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EarthCARE satellite to probe how clouds affect climate

By AFP

May 26, 2024 12:38 PM


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Will clouds help cool or warm our world in the years ahead? The EarthCARE satellite will soon blast off on a mission to find out, aiming to investigate what role clouds could play in the fight against climate change.

The collaboration between the European Space Agency and Japan's JAXA space agency is scheduled to launch Tuesday on a SpaceX Falcon 9 rocket from California's Vandenberg base.

The two-tonne satellite will orbit nearly 400 kilometres (250 miles) above Earth for three years, building a complete profile of those fluffy clouds over our heads.

"They are one of the main contributors to how the climate changes -- and one of the least understood," Dominique Gillieron, head of the ESA's Earth observation projects department, told AFP.

Clouds -- from cumulus and cirrus to cumulonimbus -- are a varied and complicated phenomenon.

Their composition depends on where they are located in the troposphere, Earth's lowest layer of atmosphere, Gillieron explained.

The troposphere starts at around eight kilometres (five miles) above the polar regions, but near the equator it begins at around 18 kilometres (11 miles) up. This means that clouds affect the climate differently depending on their altitude and latitude.

For example, white and bright cumulus clouds, which are made out of water droplets, sit quite low and work like a parasol, reflecting the Sun's radiation back into space and cooling the atmosphere.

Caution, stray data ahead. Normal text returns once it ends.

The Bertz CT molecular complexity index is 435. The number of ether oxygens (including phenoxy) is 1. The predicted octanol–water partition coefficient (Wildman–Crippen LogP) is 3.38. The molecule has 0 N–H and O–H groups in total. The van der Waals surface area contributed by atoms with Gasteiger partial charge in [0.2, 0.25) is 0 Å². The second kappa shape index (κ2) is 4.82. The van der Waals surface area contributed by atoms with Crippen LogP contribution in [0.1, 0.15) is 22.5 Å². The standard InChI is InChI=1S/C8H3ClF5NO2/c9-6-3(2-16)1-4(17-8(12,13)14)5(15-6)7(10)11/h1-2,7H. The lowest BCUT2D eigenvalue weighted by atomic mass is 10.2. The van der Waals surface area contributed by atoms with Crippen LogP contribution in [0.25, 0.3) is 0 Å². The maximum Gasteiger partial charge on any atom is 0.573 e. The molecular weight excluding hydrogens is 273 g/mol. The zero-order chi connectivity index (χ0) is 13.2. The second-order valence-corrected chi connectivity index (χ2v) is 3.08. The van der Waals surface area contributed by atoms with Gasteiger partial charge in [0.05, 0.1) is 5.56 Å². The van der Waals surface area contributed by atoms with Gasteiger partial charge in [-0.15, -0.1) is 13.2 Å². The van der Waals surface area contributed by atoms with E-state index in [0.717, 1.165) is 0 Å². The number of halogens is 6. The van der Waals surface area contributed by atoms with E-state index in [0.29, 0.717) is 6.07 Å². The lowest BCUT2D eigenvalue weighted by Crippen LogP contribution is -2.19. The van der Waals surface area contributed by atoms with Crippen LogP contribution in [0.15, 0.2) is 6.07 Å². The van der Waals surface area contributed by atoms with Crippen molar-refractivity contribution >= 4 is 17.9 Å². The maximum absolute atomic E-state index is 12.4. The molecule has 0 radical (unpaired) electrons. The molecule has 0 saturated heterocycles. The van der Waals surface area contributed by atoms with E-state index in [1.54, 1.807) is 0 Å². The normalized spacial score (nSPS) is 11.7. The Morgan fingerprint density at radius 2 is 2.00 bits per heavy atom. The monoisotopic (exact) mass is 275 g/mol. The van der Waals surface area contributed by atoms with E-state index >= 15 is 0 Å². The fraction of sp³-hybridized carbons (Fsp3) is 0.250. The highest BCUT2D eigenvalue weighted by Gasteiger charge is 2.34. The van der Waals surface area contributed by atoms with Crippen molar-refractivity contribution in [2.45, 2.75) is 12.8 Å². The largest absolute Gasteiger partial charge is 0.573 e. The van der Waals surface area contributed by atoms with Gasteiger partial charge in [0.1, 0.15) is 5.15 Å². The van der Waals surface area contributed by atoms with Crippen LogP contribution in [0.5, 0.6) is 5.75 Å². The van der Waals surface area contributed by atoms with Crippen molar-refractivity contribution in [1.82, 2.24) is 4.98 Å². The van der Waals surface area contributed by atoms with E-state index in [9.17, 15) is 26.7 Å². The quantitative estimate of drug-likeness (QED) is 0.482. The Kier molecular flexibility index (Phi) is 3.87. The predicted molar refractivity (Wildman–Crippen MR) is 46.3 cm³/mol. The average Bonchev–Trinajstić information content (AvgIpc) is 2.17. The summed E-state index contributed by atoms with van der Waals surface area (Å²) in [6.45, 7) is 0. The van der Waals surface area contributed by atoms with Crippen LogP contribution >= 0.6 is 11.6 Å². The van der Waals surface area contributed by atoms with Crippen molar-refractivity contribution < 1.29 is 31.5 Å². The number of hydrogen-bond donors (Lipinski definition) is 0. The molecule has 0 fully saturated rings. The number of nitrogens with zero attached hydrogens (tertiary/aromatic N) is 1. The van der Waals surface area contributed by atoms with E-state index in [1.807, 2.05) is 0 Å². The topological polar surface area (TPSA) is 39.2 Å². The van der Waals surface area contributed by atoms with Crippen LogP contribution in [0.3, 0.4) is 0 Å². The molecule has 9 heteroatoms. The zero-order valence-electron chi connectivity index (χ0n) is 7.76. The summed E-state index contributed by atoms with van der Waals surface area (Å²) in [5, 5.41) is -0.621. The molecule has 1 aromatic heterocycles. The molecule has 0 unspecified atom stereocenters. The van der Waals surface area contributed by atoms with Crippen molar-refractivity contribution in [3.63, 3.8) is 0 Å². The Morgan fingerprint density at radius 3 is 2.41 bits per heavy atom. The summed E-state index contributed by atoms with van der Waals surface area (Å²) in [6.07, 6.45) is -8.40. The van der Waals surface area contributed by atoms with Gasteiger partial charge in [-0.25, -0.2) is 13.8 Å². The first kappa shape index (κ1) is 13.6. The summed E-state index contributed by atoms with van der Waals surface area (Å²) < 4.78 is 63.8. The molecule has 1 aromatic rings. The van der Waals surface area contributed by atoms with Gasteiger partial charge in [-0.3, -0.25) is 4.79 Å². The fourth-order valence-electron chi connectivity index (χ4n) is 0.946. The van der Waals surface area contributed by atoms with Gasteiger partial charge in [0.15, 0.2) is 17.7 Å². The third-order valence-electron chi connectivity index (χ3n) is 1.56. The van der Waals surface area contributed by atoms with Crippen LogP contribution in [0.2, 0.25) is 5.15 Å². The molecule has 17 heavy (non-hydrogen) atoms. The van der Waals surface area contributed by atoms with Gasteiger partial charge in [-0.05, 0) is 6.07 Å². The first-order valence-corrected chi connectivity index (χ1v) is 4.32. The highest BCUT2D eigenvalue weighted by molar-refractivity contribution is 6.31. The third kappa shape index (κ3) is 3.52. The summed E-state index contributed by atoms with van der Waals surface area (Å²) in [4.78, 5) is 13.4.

Higher up, cirrus clouds made of ice crystals allow solar radiation to pass through, heating up our world.

Cirrus clouds then trap in the heat like a "blanket," Gillieron said.

 

- Parasol or blanket? -

 

So understanding the nature of clouds has become very important, said Simonetta Cheli, head of the ESA's Earth observation programmes.

EarthCARE will become the first satellite to measure the vertical and horizontal distribution of clouds, she told a press conference.

Two of the satellite's instruments will flash light at the clouds to probe their depths.

The Lidar instrument will use a laser pulse to measure both clouds and aerosols, which are tiny particles in the atmosphere such as dust, pollen or human-emitted pollutants like smoke or ash.

Aerosols are the "pre-cursors" to clouds, Gillieron explained.

The satellite's radar will pierce through the clouds to measure how much water they contain.

It will also track the speed of the clouds moving through the atmosphere, similar to how radar helps police nab speeding cars.

The satellite's other instruments will measure the shape and temperature of the clouds.

All this data will create the first complete picture of clouds from the perspective of a satellite.

The scientific community is eagerly awaiting this information so it can update climate models that estimate how quickly our world will warm, the ESA said.

The amount of solar radiation that gets past Earth's clouds could therefore be crucial to understanding and mitigating the impact of human-driven global warming.

The mission aims to find out "whether the current effect of the clouds, which is rather cooling at the moment -- the parasol outweighs the blanket -- will become stronger or weaker," Gillieron said.

This trend has become more difficult to predict as global warming has changed the distribution of clouds.

"EarthCARE is being launched at an even more important time than when it was conceived in 2004," Cheli said.


AFP


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